WHO joins partner organisations in promoting this year’s World Malaria Day theme, “Ready to Beat Malaria.” This theme underscores the collective energy and committment of the global malaria community in uniting around the common goal ofg a world free of malaria. It highlights the remarkable progress achieved in tackling one of humanity’s oldest diseases, whilst also calling out worrying trends as captured in the 2017 World Malaria Report.
A COMMONWEALTH GAMES athlete has been hospitalised and is in a serious condition after contracting a tropical disease in the lead up to the event.
GOLDOC has confirmed a 23-year-old athlete was admitted to Gold Coast University Hospital yesterday suffering from malaria.
Watch a short clip on why Dr Ricardo Ataide from the Burnet Institute will be attending the inaugural Malaria World Congress in Melbourne this July.
Lenakel, Vanuatu – The province of Tafea has been recognized for its achievement of eradicating malaria in an award ceremony organized by the Government of Vanuatu.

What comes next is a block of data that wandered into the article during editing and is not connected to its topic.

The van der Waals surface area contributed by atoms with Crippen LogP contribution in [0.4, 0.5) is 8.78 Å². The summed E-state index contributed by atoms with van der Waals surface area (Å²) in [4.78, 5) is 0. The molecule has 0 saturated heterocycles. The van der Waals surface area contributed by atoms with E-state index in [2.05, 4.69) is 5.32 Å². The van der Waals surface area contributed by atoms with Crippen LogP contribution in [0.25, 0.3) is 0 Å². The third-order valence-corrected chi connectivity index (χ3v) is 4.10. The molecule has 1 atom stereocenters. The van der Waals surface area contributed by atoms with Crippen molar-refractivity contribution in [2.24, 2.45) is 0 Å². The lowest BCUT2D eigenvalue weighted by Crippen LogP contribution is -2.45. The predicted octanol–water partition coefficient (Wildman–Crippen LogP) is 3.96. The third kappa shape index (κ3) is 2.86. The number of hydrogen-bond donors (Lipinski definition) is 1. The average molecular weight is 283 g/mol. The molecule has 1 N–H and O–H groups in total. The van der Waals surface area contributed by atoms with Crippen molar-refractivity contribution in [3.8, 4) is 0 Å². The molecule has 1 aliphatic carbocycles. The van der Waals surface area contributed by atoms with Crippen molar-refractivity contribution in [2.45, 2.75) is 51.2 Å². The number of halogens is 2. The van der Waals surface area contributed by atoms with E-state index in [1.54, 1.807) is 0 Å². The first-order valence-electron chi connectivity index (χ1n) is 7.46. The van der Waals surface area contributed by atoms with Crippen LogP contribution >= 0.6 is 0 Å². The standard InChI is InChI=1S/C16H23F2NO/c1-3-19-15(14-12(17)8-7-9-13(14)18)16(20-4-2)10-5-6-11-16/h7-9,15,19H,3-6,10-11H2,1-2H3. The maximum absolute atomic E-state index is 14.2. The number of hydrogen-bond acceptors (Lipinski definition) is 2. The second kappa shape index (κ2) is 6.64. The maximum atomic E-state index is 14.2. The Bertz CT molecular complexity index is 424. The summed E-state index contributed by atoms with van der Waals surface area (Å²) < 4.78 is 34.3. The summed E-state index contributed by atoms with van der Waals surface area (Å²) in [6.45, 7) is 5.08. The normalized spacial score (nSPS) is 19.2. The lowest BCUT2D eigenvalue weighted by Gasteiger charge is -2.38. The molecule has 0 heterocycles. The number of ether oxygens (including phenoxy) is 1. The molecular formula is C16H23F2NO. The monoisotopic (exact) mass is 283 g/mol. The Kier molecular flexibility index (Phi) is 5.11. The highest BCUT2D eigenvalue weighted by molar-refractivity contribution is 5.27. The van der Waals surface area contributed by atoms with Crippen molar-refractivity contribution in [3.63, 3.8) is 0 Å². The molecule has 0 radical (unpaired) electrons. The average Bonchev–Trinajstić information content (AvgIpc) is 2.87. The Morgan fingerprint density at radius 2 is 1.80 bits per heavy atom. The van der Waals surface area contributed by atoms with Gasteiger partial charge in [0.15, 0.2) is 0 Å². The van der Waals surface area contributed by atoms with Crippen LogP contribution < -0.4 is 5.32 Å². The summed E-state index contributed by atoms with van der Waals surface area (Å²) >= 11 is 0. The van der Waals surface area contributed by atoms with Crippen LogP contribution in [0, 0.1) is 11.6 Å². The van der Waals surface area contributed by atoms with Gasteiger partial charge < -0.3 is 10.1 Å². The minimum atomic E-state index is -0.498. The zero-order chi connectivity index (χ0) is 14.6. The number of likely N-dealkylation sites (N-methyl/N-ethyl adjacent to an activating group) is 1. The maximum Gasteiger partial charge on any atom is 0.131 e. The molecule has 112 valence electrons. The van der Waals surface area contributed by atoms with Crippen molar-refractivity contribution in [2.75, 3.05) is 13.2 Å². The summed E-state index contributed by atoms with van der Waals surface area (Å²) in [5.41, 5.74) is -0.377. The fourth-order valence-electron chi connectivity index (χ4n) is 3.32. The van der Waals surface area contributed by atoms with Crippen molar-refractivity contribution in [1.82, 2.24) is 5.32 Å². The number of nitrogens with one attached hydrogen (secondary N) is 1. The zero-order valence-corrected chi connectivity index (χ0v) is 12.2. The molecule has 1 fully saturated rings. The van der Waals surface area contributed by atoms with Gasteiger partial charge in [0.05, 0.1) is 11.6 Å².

The elimination of malaria incidence in Tafea marks a great success of the malaria programme of the Ministry of Health, accomplished in collaboration with donors and development partners including the United Nations Development Programme (UNDP) and the Global Fund.
Written by UNICEF Goodwill Ambassador, David Beckham
The day I first got involved in the fight to end one of the world’s oldest diseases, the best part of a decade ago, isn’t something I’ll forget in a hurry. Playing tennis at Wembley Stadium over the world’s longest mosquito net doesn’t happen every day and when it’s against a fresh faced young talent called Andy Murray, it tends to stick in the mind.